18And the word of the Lord of hosts came unto me, saying, 19Thus saith the Lord of hosts; The fast of the fourth month, and the fast of the fifth, and the fast of the seventh, and the fast of the tenth, shall be to the house of Judah joy and gladness, and cheerful feasts; therefore love the truth and peace. 20Thus saith the Lord of hosts; It shall yet come to pass, that there shall come people, and the inhabitants of many cities: 21And the inhabitants of one city shall go to another, saying, Let us go speedily to pray before the Lord, and to seek the Lord of hosts: I will go also. 22Yea, many people and strong nations shall come to seek the Lord of hosts in Jerusalem, and to pray before the Lord. 23Thus saith the Lord of hosts; In those days it shall come to pass, that ten men shall take hold out of all languages of the nations, even shall take hold of the skirt of him that is a Jew, saying, We will go with you: for we have heard that God is with you.

The Prophet now more clearly explains what he intended; but it was necessary to preserve this order — that enemies were to be by force ejected from their possession, and the Church delivered, before God could dwell in the midst of it; for how could God have proved that Jerusalem was under his guardianship and protection without having first subdued its enemies? It was not then without reason that the Prophet commenced with this promise — that God was prepared for war, and was burning with wrath, that he might deliver his Church from the hands of enemies. Then follows the fruit of the victory; for it would not have been enough for God to avenge the wrongs done to his chosen people, without gathering the dispersed and restoring the Church to its ancient condition. For it often happens that those who have been cruelly treated find an avenger; but no comfort, or very little comfort, comes to them, as they are made nothing better; but the Lord here refers to these two things — that he would take up arms to defend his chosen people, and also that he would become, as the case was, the defender and protector of the holy city.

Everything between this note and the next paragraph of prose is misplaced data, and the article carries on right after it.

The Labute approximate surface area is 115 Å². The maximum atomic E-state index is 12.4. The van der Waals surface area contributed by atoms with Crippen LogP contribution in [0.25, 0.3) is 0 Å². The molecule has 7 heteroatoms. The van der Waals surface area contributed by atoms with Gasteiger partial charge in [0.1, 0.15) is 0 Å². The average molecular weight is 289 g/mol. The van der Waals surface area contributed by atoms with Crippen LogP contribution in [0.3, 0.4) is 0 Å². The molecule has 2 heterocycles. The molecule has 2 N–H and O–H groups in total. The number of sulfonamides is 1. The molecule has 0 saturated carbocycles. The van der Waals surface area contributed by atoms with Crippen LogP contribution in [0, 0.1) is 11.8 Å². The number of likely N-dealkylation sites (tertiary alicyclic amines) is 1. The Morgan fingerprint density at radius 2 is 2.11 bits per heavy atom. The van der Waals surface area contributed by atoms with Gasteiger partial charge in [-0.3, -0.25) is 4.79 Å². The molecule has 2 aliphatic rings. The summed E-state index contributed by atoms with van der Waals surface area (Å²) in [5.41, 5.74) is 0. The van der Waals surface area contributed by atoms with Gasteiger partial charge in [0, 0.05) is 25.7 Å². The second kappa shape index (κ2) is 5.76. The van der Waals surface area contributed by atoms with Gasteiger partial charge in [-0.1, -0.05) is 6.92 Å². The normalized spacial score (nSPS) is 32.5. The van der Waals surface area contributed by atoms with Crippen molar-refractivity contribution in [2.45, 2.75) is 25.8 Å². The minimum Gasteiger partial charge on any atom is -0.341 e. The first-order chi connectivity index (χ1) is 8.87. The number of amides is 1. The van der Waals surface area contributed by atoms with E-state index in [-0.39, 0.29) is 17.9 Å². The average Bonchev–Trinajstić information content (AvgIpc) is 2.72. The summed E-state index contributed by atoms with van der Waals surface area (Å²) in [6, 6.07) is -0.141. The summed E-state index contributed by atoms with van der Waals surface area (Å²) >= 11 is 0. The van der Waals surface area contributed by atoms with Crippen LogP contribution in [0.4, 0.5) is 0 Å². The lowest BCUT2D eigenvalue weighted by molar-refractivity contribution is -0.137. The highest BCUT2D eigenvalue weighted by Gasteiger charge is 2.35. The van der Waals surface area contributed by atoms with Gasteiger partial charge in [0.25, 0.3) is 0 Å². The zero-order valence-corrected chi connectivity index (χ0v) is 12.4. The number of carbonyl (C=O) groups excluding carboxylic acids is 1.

The repetition of the sentence, Thus saith Jehovah of hosts, almost in every verse, was no doubt intended for the purpose of strengthening their faith; for it was, as I have already said a thing incredible. It was then necessary to bring forward often the name of God, that the faithful might more readily give assent to the prophecy which they knew proceeded from God, even the God of hosts, whose power is infinite, and to whom nothing is difficult, as we shall find it presently stated.